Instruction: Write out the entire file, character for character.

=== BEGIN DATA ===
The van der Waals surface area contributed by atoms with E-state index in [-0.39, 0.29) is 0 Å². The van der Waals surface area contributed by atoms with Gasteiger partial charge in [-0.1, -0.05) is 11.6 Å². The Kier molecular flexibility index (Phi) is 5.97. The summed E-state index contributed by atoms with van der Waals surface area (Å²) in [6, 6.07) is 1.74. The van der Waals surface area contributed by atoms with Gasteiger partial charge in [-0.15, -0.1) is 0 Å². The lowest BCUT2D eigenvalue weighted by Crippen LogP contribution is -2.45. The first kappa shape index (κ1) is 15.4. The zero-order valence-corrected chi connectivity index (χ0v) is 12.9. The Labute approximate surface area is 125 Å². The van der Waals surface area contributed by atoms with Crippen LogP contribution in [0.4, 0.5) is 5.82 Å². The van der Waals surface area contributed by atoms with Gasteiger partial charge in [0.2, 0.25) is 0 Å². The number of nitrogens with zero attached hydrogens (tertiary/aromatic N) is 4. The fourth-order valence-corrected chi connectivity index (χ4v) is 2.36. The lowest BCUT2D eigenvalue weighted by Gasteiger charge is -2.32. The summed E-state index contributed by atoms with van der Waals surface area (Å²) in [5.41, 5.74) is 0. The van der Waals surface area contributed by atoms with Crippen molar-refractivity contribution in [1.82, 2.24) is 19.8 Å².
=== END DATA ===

The van der Waals surface area contributed by atoms with E-state index in [-0.39, 0.29) is 0 Å². The van der Waals surface area contributed by atoms with Gasteiger partial charge in [-0.1, -0.05) is 11.6 Å². The Kier molecular flexibility index (Phi) is 5.97. The summed E-state index contributed by atoms with van der Waals surface area (Å²) in [6, 6.07) is 1.74. The van der Waals surface area contributed by atoms with Gasteiger partial charge in [-0.15, -0.1) is 0 Å². The lowest BCUT2D eigenvalue weighted by Crippen LogP contribution is -2.45. The first kappa shape index (κ1) is 15.4. The zero-order valence-corrected chi connectivity index (χ0v) is 12.9. The Labute approximate surface area is 125 Å². The van der Waals surface area contributed by atoms with Crippen LogP contribution in [0.4, 0.5) is 5.82 Å². The van der Waals surface area contributed by atoms with Gasteiger partial charge in [0.2, 0.25) is 0 Å². The number of nitrogens with zero attached hydrogens (tertiary/aromatic N) is 4. The fourth-order valence-corrected chi connectivity index (χ4v) is 2.36. The lowest BCUT2D eigenvalue weighted by Gasteiger charge is -2.32. The summed E-state index contributed by atoms with van der Waals surface area (Å²) in [5.41, 5.74) is 0. The van der Waals surface area contributed by atoms with Crippen molar-refractivity contribution in [1.82, 2.24) is 19.8 Å².